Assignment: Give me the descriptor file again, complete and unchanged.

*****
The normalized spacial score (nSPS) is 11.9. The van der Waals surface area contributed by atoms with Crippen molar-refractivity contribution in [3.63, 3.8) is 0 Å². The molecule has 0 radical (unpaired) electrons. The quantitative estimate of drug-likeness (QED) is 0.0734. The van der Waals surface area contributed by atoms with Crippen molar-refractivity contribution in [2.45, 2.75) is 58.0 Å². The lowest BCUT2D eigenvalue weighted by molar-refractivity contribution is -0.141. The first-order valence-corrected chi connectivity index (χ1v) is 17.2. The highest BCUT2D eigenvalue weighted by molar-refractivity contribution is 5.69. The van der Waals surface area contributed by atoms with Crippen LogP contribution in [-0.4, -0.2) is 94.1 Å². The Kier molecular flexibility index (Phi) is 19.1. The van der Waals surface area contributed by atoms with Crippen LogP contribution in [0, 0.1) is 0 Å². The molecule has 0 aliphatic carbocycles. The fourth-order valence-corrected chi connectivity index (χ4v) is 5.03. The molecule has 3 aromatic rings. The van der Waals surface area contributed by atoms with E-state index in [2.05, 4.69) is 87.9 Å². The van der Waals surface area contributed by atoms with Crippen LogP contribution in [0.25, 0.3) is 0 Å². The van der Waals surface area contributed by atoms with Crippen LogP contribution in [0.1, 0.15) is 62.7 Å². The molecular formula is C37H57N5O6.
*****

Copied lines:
The normalized spacial score (nSPS) is 11.9. The van der Waals surface area contributed by atoms with Crippen molar-refractivity contribution in [3.63, 3.8) is 0 Å². The molecule has 0 radical (unpaired) electrons. The quantitative estimate of drug-likeness (QED) is 0.0734. The van der Waals surface area contributed by atoms with Crippen molar-refractivity contribution in [2.45, 2.75) is 58.0 Å². The lowest BCUT2D eigenvalue weighted by molar-refractivity contribution is -0.141. The first-order valence-corrected chi connectivity index (χ1v) is 17.2. The highest BCUT2D eigenvalue weighted by molar-refractivity contribution is 5.69. The van der Waals surface area contributed by atoms with Crippen LogP contribution in [-0.4, -0.2) is 94.1 Å². The Kier molecular flexibility index (Phi) is 19.1. The van der Waals surface area contributed by atoms with Crippen LogP contribution in [0, 0.1) is 0 Å². The molecule has 0 aliphatic carbocycles. The fourth-order valence-corrected chi connectivity index (χ4v) is 5.03. The molecule has 3 aromatic rings. The van der Waals surface area contributed by atoms with E-state index in [2.05, 4.69) is 87.9 Å². The van der Waals surface area contributed by atoms with Crippen LogP contribution in [0.25, 0.3) is 0 Å². The van der Waals surface area contributed by atoms with Crippen LogP contribution in [0.1, 0.15) is 62.7 Å². The molecular formula is C37H57N5O6.